37.26 – Self contained underwater breathing apparatus

I finally put a movie in my Netflix queue!  It came to the house!  We actually watched it on the first day!  This is huge for us.  We don’t really watch movies.  But I’m starting a new tradition.  Dinner and a movie at my crib a few times a week.  So feel free to leave a note if you have a “must see” movie for me to put in the queue.

Tonight we watched Kick Ass.  Let me say that it was not at all what I expected.  Maybe I never paid attention in the previews but it wasn’t really what I was expecting.  At the rate I get to movies, I’d think it’s safe to say that if I’ve seen it, everyone has, but even still, I won’t give anything away.  Nicolas Cage is a lunatic though, I will say that.  If you by some odd chance are behind me in the Netflix queue, well, let’s just say it isn’t necessarily something you watch with your kids under, oh, let’s say 13 or 14 or so.  I just looked and saw that it’s rated R.  That explains a lot.  Still a good two hours.

I know that you’ve really only stopped by to see what story I’m telling today, so let me get on with it.  The main player in this story isn’t actually a Facebook friend, but a couple of friends there were in the general area when this went down and one or two may actually remember it.

Back when I was doing a little stint in the Caribbean, I tried to step outside of my usual routine and try some new things.  Crazy things.  Things that involve water.  You see, I don’t much care for water of which I cannot control the temperature…or stand up in.  Can I swim?  Define swim.  Will I drown if you throw me in the pool?  Only if you bonk me on the head first.  I tried a little snorkeling and I enjoyed it, but no, I didn’t know when to leave well enough alone.  I just had to learn scuba.  Call it temporary insanity caused by way too much sun and a few too many mind erasers.

In for a penny, in for a pound.  I wasn’t satisfied to just go when there was an instructor (co-worker) who was certified could take me.  No, I wanted to be able to go without that restriction.   I wanted to get certified….because I was obviously already certifiable.

Let me note here that there was a hey-come-see-if-you-might-like-scuba event that took place in the pool.  In 4 feet of water.  I got all the gear on and put  my face in the water for about 4.5 seconds before I shed it all faster than anyone could ask if I was ok.  I failed bubblemaker.  Miserably.  And yet, I think going into the ocean will be better.  Certifiable.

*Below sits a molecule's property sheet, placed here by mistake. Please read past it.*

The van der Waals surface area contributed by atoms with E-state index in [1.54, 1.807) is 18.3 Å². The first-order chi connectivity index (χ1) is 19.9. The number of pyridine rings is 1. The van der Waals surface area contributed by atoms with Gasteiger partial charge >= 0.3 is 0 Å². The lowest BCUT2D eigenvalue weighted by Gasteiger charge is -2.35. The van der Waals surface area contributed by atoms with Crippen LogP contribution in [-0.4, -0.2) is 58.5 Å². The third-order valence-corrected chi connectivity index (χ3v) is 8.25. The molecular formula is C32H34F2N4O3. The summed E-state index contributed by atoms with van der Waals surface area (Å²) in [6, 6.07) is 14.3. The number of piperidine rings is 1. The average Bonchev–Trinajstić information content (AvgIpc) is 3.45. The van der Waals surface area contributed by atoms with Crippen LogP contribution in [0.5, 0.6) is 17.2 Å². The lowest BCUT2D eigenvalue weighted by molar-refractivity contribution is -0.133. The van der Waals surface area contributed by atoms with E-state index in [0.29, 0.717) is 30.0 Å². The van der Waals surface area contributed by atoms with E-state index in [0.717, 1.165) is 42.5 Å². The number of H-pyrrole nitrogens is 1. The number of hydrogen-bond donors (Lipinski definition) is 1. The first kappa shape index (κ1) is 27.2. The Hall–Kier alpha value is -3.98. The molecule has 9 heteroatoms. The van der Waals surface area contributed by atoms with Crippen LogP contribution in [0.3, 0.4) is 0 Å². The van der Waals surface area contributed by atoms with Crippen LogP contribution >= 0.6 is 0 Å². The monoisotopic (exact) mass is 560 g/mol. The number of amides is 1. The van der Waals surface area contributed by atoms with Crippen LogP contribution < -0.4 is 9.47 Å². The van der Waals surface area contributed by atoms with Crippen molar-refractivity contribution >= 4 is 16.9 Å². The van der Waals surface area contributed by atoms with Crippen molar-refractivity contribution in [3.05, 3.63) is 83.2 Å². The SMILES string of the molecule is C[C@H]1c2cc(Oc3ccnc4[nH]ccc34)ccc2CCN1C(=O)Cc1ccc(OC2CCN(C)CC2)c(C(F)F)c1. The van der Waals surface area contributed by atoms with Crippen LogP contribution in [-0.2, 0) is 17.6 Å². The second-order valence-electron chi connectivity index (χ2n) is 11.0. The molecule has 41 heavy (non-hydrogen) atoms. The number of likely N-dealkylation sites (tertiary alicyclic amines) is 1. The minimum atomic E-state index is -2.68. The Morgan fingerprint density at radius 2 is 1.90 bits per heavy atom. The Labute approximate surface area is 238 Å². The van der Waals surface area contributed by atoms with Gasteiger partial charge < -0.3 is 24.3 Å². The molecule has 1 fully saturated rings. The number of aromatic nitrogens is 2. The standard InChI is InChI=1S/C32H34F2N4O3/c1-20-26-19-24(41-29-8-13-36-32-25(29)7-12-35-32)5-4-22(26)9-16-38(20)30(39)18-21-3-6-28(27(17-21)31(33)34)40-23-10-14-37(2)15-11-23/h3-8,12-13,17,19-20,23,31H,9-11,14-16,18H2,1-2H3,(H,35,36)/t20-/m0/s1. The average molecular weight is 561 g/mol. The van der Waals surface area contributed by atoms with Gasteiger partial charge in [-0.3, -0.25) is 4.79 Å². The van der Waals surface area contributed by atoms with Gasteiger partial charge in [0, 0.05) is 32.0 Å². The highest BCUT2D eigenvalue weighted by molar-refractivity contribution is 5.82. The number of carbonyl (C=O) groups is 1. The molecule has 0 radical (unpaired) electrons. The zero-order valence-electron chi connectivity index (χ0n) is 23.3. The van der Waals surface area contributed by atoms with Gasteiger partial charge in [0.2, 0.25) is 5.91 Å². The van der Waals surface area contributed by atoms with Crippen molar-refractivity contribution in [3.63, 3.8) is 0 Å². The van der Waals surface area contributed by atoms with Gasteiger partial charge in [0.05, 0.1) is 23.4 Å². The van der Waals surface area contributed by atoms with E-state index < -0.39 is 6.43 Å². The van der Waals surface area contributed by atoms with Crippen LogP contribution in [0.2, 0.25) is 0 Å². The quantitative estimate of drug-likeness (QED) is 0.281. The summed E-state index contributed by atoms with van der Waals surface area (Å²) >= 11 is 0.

I got all of my books and made sure I could get to the classes.  I watched videos. I read books.  I committed information to memory.  I was ready. Because I can outsmart anything, you know?  If I can just think it all out, it will go exactly as I plan it in my head.  Certifiable.

Now, Kyle, who was the poor soul who got to deal with me and my learning attempts, has the patience of a saint.  He let me interrupt his class and kept encouraging me nonetheless.  Have you ever been to the water part of a scuba class?  Well, maybe you do it in a pool or you do it in the ocean if there’s a safe spot there.  We went to the ocean.  We put on our gear and waded out and filled our BCDs and floated around in a circle while Kyle explained what we were going to do whilst sitting on the bottom.  Explanation complete, we were instructed to let a little air out and go ahead and sink down to the bottom.  That worked for about 5 seconds. (A half second longer than the first time!)  But 5 seconds was enough time for me to sink to the bottom and immediately push off and shoot my way back towards the sun.   Certifiable.